Diagram the Range of Motion

Diagram the Range of Motion (inside lesson)

 

1.     Have the students sit down on the carpet in front of you

2.     Explain to the students that we will be learning about the Range of Motion (ROM) for the different joints in our bodies.

3.     Explain that joints are places on your body where two joints are connected to each other.

4.     Some joints are immovable (they do not move) and some are movable. Some joints move a lot (like your shoulders and hips) whereas others do not move a lot (clavicle).

5.     Today we are going to learn about the major joints that we use while moving and diagram the range of motion. A diagram is like a drawing that we will show how the joints move and in which direction.

6.     When I had you your paper, go to your desk and write down your name, circle your teacher’s name, and write the date. Return to the carpet when you are finished.

7.     Hand out the papers to the students.

8.     Our first joint that we will diagram is in the arm. What is the name of the joint that we use to bend the arm from the forearm? (elbow) (Use a blank worksheet and the teacher’s copy as help) This is how the elbow bends. (Diagram) We can only move it forward or backwards and they cannot go too far (one way it will stop when touching the bicep and the opposite way it will stop when it reaches approximately 180 degrees-straight arm).

9.     Have the students write down Elbow in box #1 and diagram the RoM for the elbow. When finished they should sit down on the carpet.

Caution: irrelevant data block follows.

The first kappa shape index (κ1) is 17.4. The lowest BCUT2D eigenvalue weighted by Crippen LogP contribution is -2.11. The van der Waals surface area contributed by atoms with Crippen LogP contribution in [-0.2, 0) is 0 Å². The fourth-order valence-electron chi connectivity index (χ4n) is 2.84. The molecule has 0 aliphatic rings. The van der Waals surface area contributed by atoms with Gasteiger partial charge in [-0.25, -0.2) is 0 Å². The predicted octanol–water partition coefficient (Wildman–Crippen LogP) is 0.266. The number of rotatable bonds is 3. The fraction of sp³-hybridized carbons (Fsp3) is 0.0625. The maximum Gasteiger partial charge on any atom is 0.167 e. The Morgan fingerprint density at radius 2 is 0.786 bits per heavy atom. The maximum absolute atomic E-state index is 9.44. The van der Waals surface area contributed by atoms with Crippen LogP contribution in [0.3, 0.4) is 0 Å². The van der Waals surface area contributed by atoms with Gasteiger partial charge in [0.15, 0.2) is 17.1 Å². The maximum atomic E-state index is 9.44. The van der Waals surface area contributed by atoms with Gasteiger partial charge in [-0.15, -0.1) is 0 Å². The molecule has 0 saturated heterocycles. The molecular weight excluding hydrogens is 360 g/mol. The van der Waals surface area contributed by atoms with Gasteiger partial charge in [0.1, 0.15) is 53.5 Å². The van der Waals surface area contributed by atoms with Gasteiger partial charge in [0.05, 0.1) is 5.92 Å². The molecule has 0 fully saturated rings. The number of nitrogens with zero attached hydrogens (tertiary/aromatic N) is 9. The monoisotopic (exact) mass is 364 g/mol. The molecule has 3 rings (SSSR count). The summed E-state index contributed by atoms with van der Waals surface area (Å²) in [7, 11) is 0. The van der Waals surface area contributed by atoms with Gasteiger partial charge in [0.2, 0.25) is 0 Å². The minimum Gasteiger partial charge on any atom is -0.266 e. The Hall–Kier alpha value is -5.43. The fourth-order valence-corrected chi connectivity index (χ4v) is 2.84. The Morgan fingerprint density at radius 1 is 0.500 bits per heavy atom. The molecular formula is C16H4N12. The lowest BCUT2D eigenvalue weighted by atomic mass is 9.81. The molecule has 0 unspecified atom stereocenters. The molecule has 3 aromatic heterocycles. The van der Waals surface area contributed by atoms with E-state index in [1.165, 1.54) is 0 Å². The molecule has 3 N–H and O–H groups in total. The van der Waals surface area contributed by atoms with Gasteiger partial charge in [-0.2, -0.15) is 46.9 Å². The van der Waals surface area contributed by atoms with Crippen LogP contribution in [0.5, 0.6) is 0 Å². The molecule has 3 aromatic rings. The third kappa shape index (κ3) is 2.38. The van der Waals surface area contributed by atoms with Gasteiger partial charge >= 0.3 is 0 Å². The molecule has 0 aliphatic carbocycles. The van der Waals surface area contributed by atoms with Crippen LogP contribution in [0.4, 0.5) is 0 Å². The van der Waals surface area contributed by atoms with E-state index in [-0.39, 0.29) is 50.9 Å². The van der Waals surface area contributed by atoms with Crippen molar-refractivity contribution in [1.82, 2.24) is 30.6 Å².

10. We are now going to talk about the part that is between the head and the body (the neck). The neck is divided into tiny bones that we call (fancy name) vertebrae. The way the vertebrae stack on top of each other allows them to bend a lot. If it was one solid bone the neck wouldn’t bend very much but because the vertebrae has lots of bones we can move it pretty easily. It allows us to move our head both forward/backwards and side to side. We can also twist our neck to the left and right.

11. Have the students write down neck into Box #2. Have them diagram the RoM for the neck before returning to the carpet.

12. The hip is the next joint we are going to diagram. The hip is called a Ball and Socket joint because the top of the thigh (femur) looks like a ball and the hip bone looks like a socket that the ball fits into. This allows the thigh to move forward/backwards, side/side, and rotates both inward and outward.

13. Have the students write down Hip into Box #3. Have them diagram RoM for the hip before returning to the carpet.

14. The shoulder is the next joint we are going to diagram. The shoulder is also a ball and socket joint. The shoulder can move forward/backwards, side/side, and rotates both inward and outward.

15. Have the students write down Shoulder into Box #4. Have them diagram RoM for the shoulder before returning to the carpet.

16. The knee is the next joint we are going to diagram. This is a hinge joint (like the elbow) and we can see a simple hinge when we open the door to the classroom. This joint only does one thing, bends forward and backwards.

17. Have the students write down Knee into box #5. Have them diagram the RoM for the knee before returning to the carpet.

18. The last joint we will talk about is the ankle. The ankle is also a hinge joint so it can only move upward or downward (toes up or toes down). When we have the toes up it is called flexion and when the toes are down it is called extension.

19. Have the students write down ankle into box #6. Have them diagram the RoM for the ankle before returning to the teacher with their completed assignment.


ĉ
Matthew Bassett,
Nov 8, 2011, 2:12 PM
Comments